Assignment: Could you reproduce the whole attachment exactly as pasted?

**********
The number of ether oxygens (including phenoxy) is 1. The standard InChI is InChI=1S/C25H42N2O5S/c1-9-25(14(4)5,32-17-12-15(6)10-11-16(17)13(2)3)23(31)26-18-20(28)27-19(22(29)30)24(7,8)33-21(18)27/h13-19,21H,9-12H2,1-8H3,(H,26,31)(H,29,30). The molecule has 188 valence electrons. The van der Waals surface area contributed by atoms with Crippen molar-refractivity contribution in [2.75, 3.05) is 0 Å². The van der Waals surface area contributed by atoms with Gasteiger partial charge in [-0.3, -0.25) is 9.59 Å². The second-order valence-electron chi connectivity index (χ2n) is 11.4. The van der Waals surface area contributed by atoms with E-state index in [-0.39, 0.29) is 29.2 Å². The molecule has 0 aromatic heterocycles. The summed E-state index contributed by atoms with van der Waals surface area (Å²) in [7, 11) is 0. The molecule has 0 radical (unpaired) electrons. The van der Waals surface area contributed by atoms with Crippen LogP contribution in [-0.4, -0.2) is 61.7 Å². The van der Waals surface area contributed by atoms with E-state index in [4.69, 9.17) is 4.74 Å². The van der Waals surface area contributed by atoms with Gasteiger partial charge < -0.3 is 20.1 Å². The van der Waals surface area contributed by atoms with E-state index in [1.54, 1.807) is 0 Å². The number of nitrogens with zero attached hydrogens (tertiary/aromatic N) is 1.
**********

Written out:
The number of ether oxygens (including phenoxy) is 1. The standard InChI is InChI=1S/C25H42N2O5S/c1-9-25(14(4)5,32-17-12-15(6)10-11-16(17)13(2)3)23(31)26-18-20(28)27-19(22(29)30)24(7,8)33-21(18)27/h13-19,21H,9-12H2,1-8H3,(H,26,31)(H,29,30). The molecule has 188 valence electrons. The van der Waals surface area contributed by atoms with Crippen molar-refractivity contribution in [2.75, 3.05) is 0 Å². The van der Waals surface area contributed by atoms with Gasteiger partial charge in [-0.3, -0.25) is 9.59 Å². The second-order valence-electron chi connectivity index (χ2n) is 11.4. The van der Waals surface area contributed by atoms with E-state index in [-0.39, 0.29) is 29.2 Å². The molecule has 0 aromatic heterocycles. The summed E-state index contributed by atoms with van der Waals surface area (Å²) in [7, 11) is 0. The molecule has 0 radical (unpaired) electrons. The van der Waals surface area contributed by atoms with Crippen LogP contribution in [-0.4, -0.2) is 61.7 Å². The van der Waals surface area contributed by atoms with E-state index in [4.69, 9.17) is 4.74 Å². The van der Waals surface area contributed by atoms with Gasteiger partial charge < -0.3 is 20.1 Å². The van der Waals surface area contributed by atoms with E-state index in [1.54, 1.807) is 0 Å². The number of nitrogens with zero attached hydrogens (tertiary/aromatic N) is 1.